I’ve played the GQ exclusively for awhile now and there was always one aspect that wasn’t as fluid as the rest. It was the dark squared Bishop, either it wasn’t developed early enough, it was blocked in by a pawn or a Knight or simply not influencing the game. I set out to find some other move orders in the QG to help fix the issue of the bad Bishop and I found that b3 fit into most of my games without any down sides. This game was the first time employing the move into my opening and it worked incredibly well and felt fluid just as I was looking for.
Below is the position after Black played 1…Bb4+ 2. Bd2 Bxd2 3. Nxd3
White’s opening position is incredibly solid and active while Black is lacking in space for the Queen’s Knight and the light squared Bishop is blocked by a pawn. From here Black play Ne7 and I push e5 blowing the center open supported by the Knight on d2. Black had a chronic problem of being behind in development and cramped for positions, it lead to a smooth conversation and too much pressure on a pawn lead to a collapse in Blacks territory.
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I enjoyed this game since I was put into a new position by move 2. It’s not uncommon for people online to play specific systems that they’re comfortable with and not many people know. The opening below is completely playable but not played very often, it transposes to something like a Semi-Slav where Black looks to play and solidify d5.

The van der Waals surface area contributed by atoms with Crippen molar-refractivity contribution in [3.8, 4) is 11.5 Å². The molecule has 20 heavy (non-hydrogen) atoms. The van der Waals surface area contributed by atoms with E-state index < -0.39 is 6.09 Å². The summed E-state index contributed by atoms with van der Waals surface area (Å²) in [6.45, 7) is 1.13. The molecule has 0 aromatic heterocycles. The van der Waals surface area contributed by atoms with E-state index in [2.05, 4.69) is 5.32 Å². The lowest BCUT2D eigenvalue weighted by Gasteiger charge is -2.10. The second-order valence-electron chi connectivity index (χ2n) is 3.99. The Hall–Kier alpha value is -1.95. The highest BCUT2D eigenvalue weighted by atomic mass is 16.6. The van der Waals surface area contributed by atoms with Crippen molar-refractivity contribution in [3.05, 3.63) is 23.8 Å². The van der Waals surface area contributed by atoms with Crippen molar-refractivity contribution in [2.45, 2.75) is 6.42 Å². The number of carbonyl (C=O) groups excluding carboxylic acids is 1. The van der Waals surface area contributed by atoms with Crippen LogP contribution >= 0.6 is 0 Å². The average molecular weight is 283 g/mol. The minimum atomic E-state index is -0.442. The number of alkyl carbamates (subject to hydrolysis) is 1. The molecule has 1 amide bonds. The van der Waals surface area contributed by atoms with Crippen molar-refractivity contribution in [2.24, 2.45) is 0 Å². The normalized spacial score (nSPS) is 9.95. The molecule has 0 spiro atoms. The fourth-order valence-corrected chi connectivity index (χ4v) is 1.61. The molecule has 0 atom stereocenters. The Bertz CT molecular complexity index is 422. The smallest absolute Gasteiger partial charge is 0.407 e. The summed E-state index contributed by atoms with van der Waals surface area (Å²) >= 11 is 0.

Although not familiar with this opening, the principles of opening development are enough to make it through anything unfamiliar. I simply exchange the wing pawns since that’s my typical play in every Slav or Semi Slave structure, get the Knights to c3 and f3 to influence the center, look for good squares for the Bishops (there is a pin option on a good diagonal) and put my Rook on the open c file to pressure a piece with few defenders.
Every piece is serving some purpose in the opening, the last two pieces (The King’s Rook and Queen) have yet to be determined where they would be best. From this point on it becomes about developing a plan, there is pressure on the c6 Knight and one of the defenders of it is pinned to a Rook. The Knight attack was the start point for my middle game plan, which slowly compounded until it ended up being able to cause enough problems Black missed the proper defense and everything began to fall apart.
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This game my opponent really seemed to know their opening, it was very solid on both sides initially but White seemed to slip more as the middle game came around. Middle game ideas were something I struggled with for awhile, the opening and end game made sense but the middle game is the wild west of the chess game. The tipping point came shortly after the position below, play followed 1.Ne4 Bxe2 2.Qxe2?! Nxd4 since the Queen left defense of the d pawn. From that position I retained the pawn advantage until I was able to win another by stacking Rooks against the c2 pawn. It ends with a little Rook sacrifice in order to deflect the White King from their last pawn and allows me to promote.
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